The third category in Maslow's hierarch of needs is a sense of belonging and love. These needs extend into wide circle. They include the need for children, friends, affectionate relationships, and a sense of community. When these needs are not met, the person may develop loneliness and social anxieties (Boeree, 2006). Growing up, I was lucky to have a family who provided me a strong sense of belonging. However, I can also recall times in my life when I did not have this sense of belonging. For instance, our family had to move frequently during my Junior High and High School Years. Every time we had to move, I was left having to start over with developing a new circle of friends and I had to develop a new sense of belonging and community.
During these times when my sense of belonging outside of the family were not being met, I found comfort in familiar family rituals and customs. My family was always my family regardless of where we moved. My family gave me a sense of familiarity. They seemed like a base from which to build. Eventually, I made new friends in the new community. I became more comfortable and began to feel a sense of belonging. I found that it was easy to make friends and even though my sense of belonging was interrupted for a time and I had a sense of being "uprooted," after the first few times I lost fear of the unknown. I gained confidence in my ability to regain my sense of community and to make new friends. My family was the only constant in my life and it was this sense of belonging that drove all of the others in each place where we moved. In a sense, having my sense of belonging destroyed and having to rebuild it from scratch had a positive effect on my own confidence in myself to be able to do so.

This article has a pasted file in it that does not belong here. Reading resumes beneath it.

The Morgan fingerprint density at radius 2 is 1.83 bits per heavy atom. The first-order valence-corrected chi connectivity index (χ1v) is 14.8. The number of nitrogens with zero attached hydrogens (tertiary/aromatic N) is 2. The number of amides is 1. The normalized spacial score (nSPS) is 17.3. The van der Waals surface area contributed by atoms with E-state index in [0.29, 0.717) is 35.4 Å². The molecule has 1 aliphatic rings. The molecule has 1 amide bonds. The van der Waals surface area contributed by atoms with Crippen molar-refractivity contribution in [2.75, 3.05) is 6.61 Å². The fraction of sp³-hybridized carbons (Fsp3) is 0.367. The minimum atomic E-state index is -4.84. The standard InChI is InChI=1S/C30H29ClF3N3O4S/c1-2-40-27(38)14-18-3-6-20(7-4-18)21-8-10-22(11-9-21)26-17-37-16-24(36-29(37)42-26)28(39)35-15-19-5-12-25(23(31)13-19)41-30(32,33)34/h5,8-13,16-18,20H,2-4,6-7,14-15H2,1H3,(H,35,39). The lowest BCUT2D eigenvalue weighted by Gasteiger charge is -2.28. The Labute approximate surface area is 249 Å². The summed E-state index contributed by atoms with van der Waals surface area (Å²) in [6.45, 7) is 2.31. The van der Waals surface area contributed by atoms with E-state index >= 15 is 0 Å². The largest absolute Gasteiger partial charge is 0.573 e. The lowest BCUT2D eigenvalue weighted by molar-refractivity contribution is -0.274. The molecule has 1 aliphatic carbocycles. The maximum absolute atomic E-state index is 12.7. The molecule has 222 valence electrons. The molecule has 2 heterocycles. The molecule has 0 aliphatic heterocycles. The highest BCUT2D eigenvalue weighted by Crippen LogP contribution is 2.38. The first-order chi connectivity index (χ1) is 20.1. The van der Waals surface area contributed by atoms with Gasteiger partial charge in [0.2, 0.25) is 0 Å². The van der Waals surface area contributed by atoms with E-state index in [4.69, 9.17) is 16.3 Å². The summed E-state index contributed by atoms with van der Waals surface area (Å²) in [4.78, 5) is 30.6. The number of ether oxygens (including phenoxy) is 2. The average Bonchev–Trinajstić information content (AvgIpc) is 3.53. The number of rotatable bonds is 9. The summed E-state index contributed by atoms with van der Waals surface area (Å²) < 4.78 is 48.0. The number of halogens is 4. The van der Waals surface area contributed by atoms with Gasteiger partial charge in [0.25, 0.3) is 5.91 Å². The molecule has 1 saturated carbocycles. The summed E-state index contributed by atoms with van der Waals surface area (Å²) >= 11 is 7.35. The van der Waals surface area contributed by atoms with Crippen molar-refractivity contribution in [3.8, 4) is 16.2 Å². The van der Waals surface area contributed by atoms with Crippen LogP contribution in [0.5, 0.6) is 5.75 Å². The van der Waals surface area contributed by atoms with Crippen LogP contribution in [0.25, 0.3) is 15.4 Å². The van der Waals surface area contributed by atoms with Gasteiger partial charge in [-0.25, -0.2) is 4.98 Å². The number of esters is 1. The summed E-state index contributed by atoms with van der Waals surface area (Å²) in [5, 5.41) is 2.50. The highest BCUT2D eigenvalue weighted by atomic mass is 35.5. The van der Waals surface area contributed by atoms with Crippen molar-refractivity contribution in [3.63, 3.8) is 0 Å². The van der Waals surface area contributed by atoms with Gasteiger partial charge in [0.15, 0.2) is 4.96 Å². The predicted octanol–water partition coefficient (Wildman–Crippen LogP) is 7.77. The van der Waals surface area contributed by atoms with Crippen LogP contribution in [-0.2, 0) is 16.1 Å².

I was fortunate that my family gave me a strong sense of belonging and an anchor. Everywhere that we moved I had a chance to meet others who did not have this strong sense of family connections for one reason or another. They were more likely to fall into a bad crowd or become involved in gangs. They would reach out for anyone who made them feel like a part of the group. I feel that my confidence in my ability to make new friends and find a new "group" easily contributed to my lack of desire to be drawn to those types of groups. Those who did join gangs often lacked confidence in themselves as human beings.